Thursday, 11 August 2011

How much of yourself do you give to your readers?

Whichever genre you choose to write in, I think it’s inevitable that a part of yourself is going to seep through into your work. After all, the stories that you write are crafted from your innermost thoughts and imaginings; it’s impossible to keep your opinions and feelings separated entirely from what you write.

However, with erotica in particular, I think it’s even more of an autobiographical process. I’ve been writing erotica on and off for five years now, and when I look back at some of my earlier efforts and compare them to what I write now, it’s very easy to see a maturation in both the writing and my personal tastes.

And it’s those personal tastes in particular which become so apparent when writing erotica – and, quite frankly, the part of yourself that becomes exposed when writing such stories is as personal as it gets.

I’ll admit now that I use a nom de plume (and as an aside, that sounds so much lovelier than the cold and harsh ‘pseudonym!) for all of my work, but I take the added step of publishing under a different name again too separate out my erotica from the rest of my work. The main reason for that is how important I think it is to protect my personal life and separate it from what I create.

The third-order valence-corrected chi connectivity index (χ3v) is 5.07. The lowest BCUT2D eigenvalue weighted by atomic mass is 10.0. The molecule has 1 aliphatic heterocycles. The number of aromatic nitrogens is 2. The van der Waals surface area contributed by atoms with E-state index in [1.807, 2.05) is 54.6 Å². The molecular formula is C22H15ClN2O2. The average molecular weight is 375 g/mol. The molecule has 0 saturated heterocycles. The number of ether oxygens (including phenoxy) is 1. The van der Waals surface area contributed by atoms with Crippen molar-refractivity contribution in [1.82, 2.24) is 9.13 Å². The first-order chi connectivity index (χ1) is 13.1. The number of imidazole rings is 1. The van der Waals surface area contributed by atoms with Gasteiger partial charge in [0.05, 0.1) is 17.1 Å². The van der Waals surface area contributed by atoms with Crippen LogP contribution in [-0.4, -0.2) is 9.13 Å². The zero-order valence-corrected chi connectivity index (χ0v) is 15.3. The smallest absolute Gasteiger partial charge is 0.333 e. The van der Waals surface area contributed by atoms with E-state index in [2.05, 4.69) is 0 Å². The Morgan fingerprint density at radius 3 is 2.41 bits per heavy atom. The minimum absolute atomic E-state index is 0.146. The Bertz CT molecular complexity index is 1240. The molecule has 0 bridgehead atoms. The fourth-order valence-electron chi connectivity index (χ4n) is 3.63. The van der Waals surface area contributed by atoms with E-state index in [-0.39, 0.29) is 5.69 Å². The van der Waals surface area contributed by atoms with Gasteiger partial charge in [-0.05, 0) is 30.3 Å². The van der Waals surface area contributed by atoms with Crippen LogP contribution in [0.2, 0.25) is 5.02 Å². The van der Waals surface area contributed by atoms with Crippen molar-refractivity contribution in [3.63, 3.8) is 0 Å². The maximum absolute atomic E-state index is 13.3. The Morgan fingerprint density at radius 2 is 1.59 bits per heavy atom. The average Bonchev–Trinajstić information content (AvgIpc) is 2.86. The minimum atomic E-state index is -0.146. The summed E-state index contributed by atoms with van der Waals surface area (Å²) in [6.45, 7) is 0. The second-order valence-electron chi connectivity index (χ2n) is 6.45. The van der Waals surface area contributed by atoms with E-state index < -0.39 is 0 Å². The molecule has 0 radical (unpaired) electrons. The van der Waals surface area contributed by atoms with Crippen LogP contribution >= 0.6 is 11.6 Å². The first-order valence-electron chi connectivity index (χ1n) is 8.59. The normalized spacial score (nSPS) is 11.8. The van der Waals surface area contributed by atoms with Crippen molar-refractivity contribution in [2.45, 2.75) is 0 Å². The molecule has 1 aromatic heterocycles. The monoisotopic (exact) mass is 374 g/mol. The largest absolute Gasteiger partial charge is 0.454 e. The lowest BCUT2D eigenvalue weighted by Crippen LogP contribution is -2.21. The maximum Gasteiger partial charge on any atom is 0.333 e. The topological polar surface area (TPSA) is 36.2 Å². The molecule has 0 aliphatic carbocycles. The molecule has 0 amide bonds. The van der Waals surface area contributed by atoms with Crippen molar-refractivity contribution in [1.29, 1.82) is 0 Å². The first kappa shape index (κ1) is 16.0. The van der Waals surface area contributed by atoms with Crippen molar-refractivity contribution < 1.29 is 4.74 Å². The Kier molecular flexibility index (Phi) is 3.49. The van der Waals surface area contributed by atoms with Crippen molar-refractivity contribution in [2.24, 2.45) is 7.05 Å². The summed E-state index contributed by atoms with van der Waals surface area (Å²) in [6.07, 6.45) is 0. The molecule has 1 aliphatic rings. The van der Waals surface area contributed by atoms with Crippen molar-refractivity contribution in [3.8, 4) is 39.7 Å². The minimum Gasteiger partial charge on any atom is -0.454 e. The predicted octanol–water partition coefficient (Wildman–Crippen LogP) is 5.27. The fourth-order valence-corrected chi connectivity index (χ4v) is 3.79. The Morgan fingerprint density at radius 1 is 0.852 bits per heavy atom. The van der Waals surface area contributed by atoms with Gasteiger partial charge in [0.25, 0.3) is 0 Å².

Conversely, though, it is perhaps when writing and operating under my nom de plume – whichever one I’m using – that I feel the most freedom to be completely myself, for there are no expectations, no constraints. What I write in my stories, here, and on Twitter; in a way, I’m exposing myself completely.

Perhaps it’s dangerous to do so.  After all, when you write you are investing yourself emotionally in the tale that you create, and even more so when it’s of such an intimate nature.  Anyone criticism that might come your way is going to end up feeling like a personal hit, a criticism not only of your work but of your personality, your desires and what intrinsically goes into making you – well, you.

None of that is going to stop me from writing in the way that I do, of course; if I tried to write in a different style and restrain those parts of myself from creeping into my work, then I’d lose that emotional connection with it that is so vital. It’s important to bear in mind, though, that when those less than glowing reviews come in, they’re not intended (in the most!) as a personal attack, even though they can sting as sharply as if they were.

And to finish with a shameless self-plug, if you’d like to have a look at what I write – or even if you just want to see what turns me on these days! – my erotica can be found at


  1. I have to agree with you here, Kate. Intentional or not, tiny parts of an author's heart and soul always bleed through in their work. Very interesting post!

  2. I write a lot of horror. Stories like "The Bleeder" and "The Cradle of Ruin" were descriptive euphemisms for how I viewed myself. Then, "Seven Attempts at One Death", a fictional piece about a tough battle with depression, was produced after dealing with my own struggle.

    I don't mind injecting myself into the stories though, as they say to write what you know.